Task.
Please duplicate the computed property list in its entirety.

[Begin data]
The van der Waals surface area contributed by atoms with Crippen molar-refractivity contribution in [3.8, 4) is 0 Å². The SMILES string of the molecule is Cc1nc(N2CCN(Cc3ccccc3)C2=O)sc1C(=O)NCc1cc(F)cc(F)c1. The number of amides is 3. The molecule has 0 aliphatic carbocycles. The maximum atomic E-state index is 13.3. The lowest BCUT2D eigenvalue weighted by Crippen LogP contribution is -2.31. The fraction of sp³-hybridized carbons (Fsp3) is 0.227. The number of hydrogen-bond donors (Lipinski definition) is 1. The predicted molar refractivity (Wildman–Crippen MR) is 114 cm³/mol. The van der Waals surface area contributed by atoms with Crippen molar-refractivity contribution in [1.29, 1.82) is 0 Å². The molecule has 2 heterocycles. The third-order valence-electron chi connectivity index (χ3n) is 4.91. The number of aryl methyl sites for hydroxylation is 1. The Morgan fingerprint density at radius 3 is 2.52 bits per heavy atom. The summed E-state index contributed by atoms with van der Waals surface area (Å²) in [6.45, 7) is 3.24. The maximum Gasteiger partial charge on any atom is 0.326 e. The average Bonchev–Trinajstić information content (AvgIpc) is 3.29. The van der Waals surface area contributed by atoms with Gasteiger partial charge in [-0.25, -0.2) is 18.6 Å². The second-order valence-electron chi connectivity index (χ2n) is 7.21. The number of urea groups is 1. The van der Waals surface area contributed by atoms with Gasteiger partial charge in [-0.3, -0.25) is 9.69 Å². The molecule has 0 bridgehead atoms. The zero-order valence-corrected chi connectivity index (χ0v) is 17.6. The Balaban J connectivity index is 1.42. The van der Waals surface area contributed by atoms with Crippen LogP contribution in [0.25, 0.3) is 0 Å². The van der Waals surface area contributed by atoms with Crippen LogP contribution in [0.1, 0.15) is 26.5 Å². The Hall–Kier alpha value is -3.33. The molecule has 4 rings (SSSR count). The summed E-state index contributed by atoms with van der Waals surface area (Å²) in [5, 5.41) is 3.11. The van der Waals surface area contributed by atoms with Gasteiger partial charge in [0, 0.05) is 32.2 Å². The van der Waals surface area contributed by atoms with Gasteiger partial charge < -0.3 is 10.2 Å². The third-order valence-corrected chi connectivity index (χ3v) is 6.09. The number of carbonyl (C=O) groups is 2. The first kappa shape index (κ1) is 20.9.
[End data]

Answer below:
The van der Waals surface area contributed by atoms with Crippen molar-refractivity contribution in [3.8, 4) is 0 Å². The SMILES string of the molecule is Cc1nc(N2CCN(Cc3ccccc3)C2=O)sc1C(=O)NCc1cc(F)cc(F)c1. The number of amides is 3. The molecule has 0 aliphatic carbocycles. The maximum atomic E-state index is 13.3. The lowest BCUT2D eigenvalue weighted by Crippen LogP contribution is -2.31. The fraction of sp³-hybridized carbons (Fsp3) is 0.227. The number of hydrogen-bond donors (Lipinski definition) is 1. The predicted molar refractivity (Wildman–Crippen MR) is 114 cm³/mol. The van der Waals surface area contributed by atoms with Crippen molar-refractivity contribution in [1.29, 1.82) is 0 Å². The molecule has 2 heterocycles. The third-order valence-electron chi connectivity index (χ3n) is 4.91. The number of aryl methyl sites for hydroxylation is 1. The Morgan fingerprint density at radius 3 is 2.52 bits per heavy atom. The summed E-state index contributed by atoms with van der Waals surface area (Å²) in [6.45, 7) is 3.24. The maximum Gasteiger partial charge on any atom is 0.326 e. The average Bonchev–Trinajstić information content (AvgIpc) is 3.29. The van der Waals surface area contributed by atoms with Gasteiger partial charge in [-0.25, -0.2) is 18.6 Å². The second-order valence-electron chi connectivity index (χ2n) is 7.21. The number of urea groups is 1. The van der Waals surface area contributed by atoms with Gasteiger partial charge in [-0.3, -0.25) is 9.69 Å². The molecule has 0 bridgehead atoms. The zero-order valence-corrected chi connectivity index (χ0v) is 17.6. The Balaban J connectivity index is 1.42. The van der Waals surface area contributed by atoms with Crippen LogP contribution in [0.25, 0.3) is 0 Å². The van der Waals surface area contributed by atoms with Crippen LogP contribution in [0.1, 0.15) is 26.5 Å². The Hall–Kier alpha value is -3.33. The molecule has 4 rings (SSSR count). The summed E-state index contributed by atoms with van der Waals surface area (Å²) in [5, 5.41) is 3.11. The van der Waals surface area contributed by atoms with Gasteiger partial charge in [0, 0.05) is 32.2 Å². The van der Waals surface area contributed by atoms with Gasteiger partial charge < -0.3 is 10.2 Å². The third-order valence-corrected chi connectivity index (χ3v) is 6.09. The number of carbonyl (C=O) groups is 2. The first kappa shape index (κ1) is 20.9.